1. Edit | Copy the beetle (copying an item once puts it on the clip board and it can be pasted many times until the item is either overwritten or the computer restarted).
  2. Create a New Document, File | New, choose Print and A4 sized.
  3. Edit | Paste (paste in the beetle five times, look at the Layer palette).
  4. Using the Move Tool, click Layer 5 in the layer palette and move the subject to the top left of the page.
  5. Click Layer 4 and move the subject to the top right. Go to Edit | Transform | Flip Horizontal to make it face inwards.
  6. Click Layer 3 and move the subject to the bottom left.
  7. Click Layer 2 and move the subject to the bottom right. Go to Edit | Transform | Flip Horizontal to make it face inwards.
  8. Click Layer 1 but don’t move this. Resize this layer by going to Edit | Transform and Scale. Make it bigger by dragging the handles outward.
  9. Select Layer 2, go to Image | Adjustment | Hue & Saturation. Move the Hue Slider to recolour the subject.
  10. Click Layer 3, use Hue & Saturation to recolour the subject.
  11. Click Layer 4, recolour the subject.
  12. Click Layer 5, recolour the subject.

Note the change of colour of the wheel trims. You should have a similar result to the image below:

When saving work with additional layers, Photoshop will automatically save the file as a default PSD (Photoshop document). This file type will save the layers separately and these can be moved / changed when the PSD file is opened at a later date.

If you intend to share or print the content, save the work as a good qualtiy JPG (File | Save As) or other single layer file format (TIFF, JPG or PNG). More information regards file formats can be found in the DigiKnow blog Photoshop: Basic Editing.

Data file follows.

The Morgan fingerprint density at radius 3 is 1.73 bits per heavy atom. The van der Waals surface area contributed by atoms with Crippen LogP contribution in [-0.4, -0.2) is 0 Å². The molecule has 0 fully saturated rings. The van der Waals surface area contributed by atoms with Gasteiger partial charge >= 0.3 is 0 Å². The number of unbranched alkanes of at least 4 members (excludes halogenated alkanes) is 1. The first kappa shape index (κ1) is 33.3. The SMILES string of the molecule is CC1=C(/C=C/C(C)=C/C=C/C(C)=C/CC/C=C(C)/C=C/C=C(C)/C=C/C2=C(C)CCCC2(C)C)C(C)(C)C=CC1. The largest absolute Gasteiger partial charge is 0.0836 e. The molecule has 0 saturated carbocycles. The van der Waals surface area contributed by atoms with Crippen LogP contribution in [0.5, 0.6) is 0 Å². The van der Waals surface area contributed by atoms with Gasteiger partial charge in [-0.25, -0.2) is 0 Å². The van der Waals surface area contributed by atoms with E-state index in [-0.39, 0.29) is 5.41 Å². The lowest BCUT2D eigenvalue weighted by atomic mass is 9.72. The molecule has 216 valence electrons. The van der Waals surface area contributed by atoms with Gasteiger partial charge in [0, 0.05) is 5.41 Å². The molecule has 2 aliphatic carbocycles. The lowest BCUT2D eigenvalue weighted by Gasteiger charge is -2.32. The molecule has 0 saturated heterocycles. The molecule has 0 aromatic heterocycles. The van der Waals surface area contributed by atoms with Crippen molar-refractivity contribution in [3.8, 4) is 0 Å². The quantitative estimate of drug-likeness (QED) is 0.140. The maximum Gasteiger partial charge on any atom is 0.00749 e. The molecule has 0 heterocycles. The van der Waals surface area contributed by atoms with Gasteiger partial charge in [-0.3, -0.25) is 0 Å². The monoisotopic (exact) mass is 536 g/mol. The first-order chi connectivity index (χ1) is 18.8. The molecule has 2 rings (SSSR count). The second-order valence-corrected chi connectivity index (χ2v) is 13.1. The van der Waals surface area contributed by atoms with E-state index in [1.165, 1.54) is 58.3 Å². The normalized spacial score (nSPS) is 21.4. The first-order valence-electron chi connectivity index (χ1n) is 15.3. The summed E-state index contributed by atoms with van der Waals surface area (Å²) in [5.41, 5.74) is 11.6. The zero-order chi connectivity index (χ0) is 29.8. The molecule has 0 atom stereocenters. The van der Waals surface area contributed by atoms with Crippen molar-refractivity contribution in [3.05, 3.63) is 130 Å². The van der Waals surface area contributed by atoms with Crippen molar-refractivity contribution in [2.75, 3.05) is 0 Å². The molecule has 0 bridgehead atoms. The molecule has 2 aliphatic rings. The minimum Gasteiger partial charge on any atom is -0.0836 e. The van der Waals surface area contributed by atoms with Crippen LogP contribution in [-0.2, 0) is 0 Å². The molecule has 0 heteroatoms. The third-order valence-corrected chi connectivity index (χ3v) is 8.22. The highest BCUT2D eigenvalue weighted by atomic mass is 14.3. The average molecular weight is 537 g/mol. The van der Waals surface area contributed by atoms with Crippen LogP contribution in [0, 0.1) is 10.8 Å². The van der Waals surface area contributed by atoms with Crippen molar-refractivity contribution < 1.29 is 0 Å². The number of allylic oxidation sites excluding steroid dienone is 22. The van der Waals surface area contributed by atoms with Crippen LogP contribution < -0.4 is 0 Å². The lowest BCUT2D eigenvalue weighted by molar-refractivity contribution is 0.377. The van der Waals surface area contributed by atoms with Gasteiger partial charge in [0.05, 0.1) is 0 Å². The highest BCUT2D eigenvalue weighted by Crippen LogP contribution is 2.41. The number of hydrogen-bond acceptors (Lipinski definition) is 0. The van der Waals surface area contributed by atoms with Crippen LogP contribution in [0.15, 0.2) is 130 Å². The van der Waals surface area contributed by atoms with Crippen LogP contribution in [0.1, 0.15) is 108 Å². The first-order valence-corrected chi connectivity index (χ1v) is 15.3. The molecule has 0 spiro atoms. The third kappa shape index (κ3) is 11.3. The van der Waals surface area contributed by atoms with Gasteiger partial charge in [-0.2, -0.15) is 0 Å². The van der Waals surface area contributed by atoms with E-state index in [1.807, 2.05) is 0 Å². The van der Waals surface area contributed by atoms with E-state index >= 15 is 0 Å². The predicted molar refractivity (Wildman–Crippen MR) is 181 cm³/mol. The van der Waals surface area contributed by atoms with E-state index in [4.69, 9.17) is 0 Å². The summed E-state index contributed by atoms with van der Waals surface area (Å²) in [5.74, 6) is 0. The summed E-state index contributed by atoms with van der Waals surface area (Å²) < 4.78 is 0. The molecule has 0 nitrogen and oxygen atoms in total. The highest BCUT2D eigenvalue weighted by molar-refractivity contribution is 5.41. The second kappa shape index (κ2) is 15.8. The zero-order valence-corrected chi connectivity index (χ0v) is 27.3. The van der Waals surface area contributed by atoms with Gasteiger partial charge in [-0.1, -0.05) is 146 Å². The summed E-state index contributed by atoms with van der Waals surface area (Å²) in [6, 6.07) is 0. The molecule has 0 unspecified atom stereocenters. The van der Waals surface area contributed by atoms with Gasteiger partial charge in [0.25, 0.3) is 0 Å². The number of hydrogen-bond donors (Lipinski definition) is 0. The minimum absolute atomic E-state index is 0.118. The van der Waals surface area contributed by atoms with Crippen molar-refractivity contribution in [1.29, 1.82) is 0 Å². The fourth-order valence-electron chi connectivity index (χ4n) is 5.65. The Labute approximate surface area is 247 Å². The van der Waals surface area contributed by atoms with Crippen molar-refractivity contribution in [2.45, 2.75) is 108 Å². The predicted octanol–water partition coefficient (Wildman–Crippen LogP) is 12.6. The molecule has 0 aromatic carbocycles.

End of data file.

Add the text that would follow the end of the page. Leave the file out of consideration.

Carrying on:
In this weeks blog, if you completed the practical, you will have clicked on various selection tools and used the options bar to make and define selections around a subject.

Once a selection was made, it was copied and pasted it to a new document and then you proceeded to select and move layers, as well as select, resize / flip and recolour layers.

Getting familiar with this software and knowing to select layers is important to edit them. Selections allows you to localise editing, i.e., it applies to a part of the image instead of the complete image.

Over the last number of weeks, you have been following our series on image making and basic image editing in Photoshop. The editing skills are transferable to other editing packages. Have a look on YouTube for tutorials and to help build further Photoshop skills.

Next week

We will revisit image making and editing in the future. Don’t be afraid to refer to the DigiKnow blogs for anything we’ve already covered.

Next week, DigiKnow looks at how to plan your course and preparing for teaching online. There will be a number of posts to assist teachers over the coming weeks, so do join us for helpful information in this area.

Don’t forget to join us on twitter: @MDBSelearn.